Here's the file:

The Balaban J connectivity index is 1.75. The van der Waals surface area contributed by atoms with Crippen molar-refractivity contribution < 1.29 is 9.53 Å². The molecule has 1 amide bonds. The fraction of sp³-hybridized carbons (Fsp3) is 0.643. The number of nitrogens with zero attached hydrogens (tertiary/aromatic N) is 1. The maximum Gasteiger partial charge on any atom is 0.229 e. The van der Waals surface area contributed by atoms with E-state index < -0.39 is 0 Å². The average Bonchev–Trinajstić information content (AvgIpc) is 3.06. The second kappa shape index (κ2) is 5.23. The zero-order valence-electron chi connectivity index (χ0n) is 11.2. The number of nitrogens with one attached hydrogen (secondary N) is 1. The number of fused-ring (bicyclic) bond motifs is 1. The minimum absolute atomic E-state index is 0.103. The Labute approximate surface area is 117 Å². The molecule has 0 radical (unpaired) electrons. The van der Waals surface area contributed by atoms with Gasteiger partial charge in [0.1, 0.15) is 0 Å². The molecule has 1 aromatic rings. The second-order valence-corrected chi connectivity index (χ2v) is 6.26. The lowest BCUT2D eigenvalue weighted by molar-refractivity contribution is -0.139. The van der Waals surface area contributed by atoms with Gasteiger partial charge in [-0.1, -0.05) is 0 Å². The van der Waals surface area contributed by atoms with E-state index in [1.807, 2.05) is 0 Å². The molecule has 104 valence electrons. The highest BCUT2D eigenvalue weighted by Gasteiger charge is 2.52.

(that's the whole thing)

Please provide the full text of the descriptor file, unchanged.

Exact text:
The Balaban J connectivity index is 1.75. The van der Waals surface area contributed by atoms with Crippen molar-refractivity contribution < 1.29 is 9.53 Å². The molecule has 1 amide bonds. The fraction of sp³-hybridized carbons (Fsp3) is 0.643. The number of nitrogens with zero attached hydrogens (tertiary/aromatic N) is 1. The maximum Gasteiger partial charge on any atom is 0.229 e. The van der Waals surface area contributed by atoms with E-state index < -0.39 is 0 Å². The average Bonchev–Trinajstić information content (AvgIpc) is 3.06. The second kappa shape index (κ2) is 5.23. The zero-order valence-electron chi connectivity index (χ0n) is 11.2. The number of nitrogens with one attached hydrogen (secondary N) is 1. The number of fused-ring (bicyclic) bond motifs is 1. The minimum absolute atomic E-state index is 0.103. The Labute approximate surface area is 117 Å². The molecule has 0 radical (unpaired) electrons. The van der Waals surface area contributed by atoms with Gasteiger partial charge in [0.1, 0.15) is 0 Å². The molecule has 1 aromatic rings. The second-order valence-corrected chi connectivity index (χ2v) is 6.26. The lowest BCUT2D eigenvalue weighted by molar-refractivity contribution is -0.139. The van der Waals surface area contributed by atoms with Gasteiger partial charge in [-0.1, -0.05) is 0 Å². The van der Waals surface area contributed by atoms with E-state index in [1.807, 2.05) is 0 Å². The molecule has 104 valence electrons. The highest BCUT2D eigenvalue weighted by Gasteiger charge is 2.52.